The presence of the Weissman Group, however, has left workers confused and angry.

“A lot of employees are frustrated, they’re kind of nervous because they’re not used to having managers or directors or supervisors pulling them into the office and talking to them about their feelings,” Torres said.

Torres said that since the Weissman Group was hired there has been pressure on employees to vote no union.

“Now employees are being purchased lunch. They’ll come to work and they’ll have cupcakes and cookies in their department,” Torres said. “All of a sudden, now the boss is the employees’ best friend.”

Higher-ups are not helping employees’ nerves by promising them incentives not guaranteed without union representation.

“They’re promising things they won’t put in writing,” Torres said. “I’ve been told by co-workers that they promised them that if they vote ‘no union,’ they’ll get tuition benefits that non-union employees at USC get. When employees ask to please put it in writing, they say, ‘Well, we can’t put that in writing.’”

Workers said they think the Weissman Group has been carefully training hospital supervisors on how to talk to the employees without crossing a line that would legally implicate them.

“They’re very careful to monitor conversations with the employees,” Torres said. “If at the end the employee opens up and starts speaking freely, they’ll say ‘Well, you know what, you should just vote no union.’”

The USC University Hospital released a statement saying, “We support our staff’s option to make their determination.” Officials did not comment further.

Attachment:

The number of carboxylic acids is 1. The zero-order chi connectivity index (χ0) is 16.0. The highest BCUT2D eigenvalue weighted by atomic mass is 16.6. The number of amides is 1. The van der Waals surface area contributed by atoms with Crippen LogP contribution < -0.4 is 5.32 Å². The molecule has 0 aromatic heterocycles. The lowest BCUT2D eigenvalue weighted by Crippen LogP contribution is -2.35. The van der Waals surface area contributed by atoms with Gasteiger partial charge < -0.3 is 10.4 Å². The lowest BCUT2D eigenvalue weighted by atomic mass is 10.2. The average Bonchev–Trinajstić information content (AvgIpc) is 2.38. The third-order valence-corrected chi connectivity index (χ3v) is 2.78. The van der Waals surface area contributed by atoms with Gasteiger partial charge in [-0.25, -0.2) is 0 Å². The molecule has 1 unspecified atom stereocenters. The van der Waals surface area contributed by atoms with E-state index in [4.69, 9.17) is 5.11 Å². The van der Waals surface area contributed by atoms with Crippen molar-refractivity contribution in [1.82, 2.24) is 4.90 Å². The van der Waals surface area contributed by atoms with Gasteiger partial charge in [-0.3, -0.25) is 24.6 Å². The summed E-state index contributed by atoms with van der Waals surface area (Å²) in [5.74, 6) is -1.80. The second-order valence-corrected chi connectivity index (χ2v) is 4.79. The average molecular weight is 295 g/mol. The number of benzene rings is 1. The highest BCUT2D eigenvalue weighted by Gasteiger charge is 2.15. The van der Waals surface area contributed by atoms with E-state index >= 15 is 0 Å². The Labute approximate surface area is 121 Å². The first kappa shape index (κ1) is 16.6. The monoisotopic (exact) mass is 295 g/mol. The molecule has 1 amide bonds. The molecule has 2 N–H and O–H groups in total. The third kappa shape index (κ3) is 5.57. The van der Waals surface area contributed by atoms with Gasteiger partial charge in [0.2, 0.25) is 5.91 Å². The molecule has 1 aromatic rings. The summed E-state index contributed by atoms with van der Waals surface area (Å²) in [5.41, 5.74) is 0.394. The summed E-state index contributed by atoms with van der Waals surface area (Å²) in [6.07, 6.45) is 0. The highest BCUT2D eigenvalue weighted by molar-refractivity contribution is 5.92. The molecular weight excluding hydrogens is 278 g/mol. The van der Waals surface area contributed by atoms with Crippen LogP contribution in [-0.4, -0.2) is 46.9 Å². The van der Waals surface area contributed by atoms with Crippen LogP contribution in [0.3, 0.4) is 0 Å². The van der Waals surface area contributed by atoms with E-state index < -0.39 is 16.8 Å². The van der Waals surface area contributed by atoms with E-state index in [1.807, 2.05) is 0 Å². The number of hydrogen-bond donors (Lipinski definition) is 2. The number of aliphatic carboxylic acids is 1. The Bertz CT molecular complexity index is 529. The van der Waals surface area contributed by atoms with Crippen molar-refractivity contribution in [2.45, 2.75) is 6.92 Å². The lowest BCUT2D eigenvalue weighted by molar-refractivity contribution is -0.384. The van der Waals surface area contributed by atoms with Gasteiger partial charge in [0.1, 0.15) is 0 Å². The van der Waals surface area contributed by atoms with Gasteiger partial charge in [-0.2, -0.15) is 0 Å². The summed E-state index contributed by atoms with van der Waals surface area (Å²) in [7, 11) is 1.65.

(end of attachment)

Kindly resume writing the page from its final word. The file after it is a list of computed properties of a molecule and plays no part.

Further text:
Some students at USC said they feel the university is not ensuring their workers’ rights and they are upset that university funds are being used to hire the Weissman consulting group.

“I’m so disappointed with the university for giving money to the Weissman Group,” said Elisabeth Gustafson, a junior majoring in history and member of Student Activists for A Beloved Community, a student organization that champions quality of life, health, equality and justice. “Our university is running like a corporation, it’s acting pompous and I’m so disappointed that we go to a school that would treat its workers this way.”

SABC member Elias Kohn, a sophomore majoring in sociology, agreed, adding that he favors a labor union for the USC University Hospital workers.

“The whole concept of the workers wanting to have a union that’s a little bit more grassroots, a little more local and not based in [Washington,] D.C. is something [we] agree with,” Kohn said.

Laura Pulido, a professor in American studies and union supporter, said this isn’t the first time USC has had issues with labor workers, though hiring the Weissman Group is unprecedented.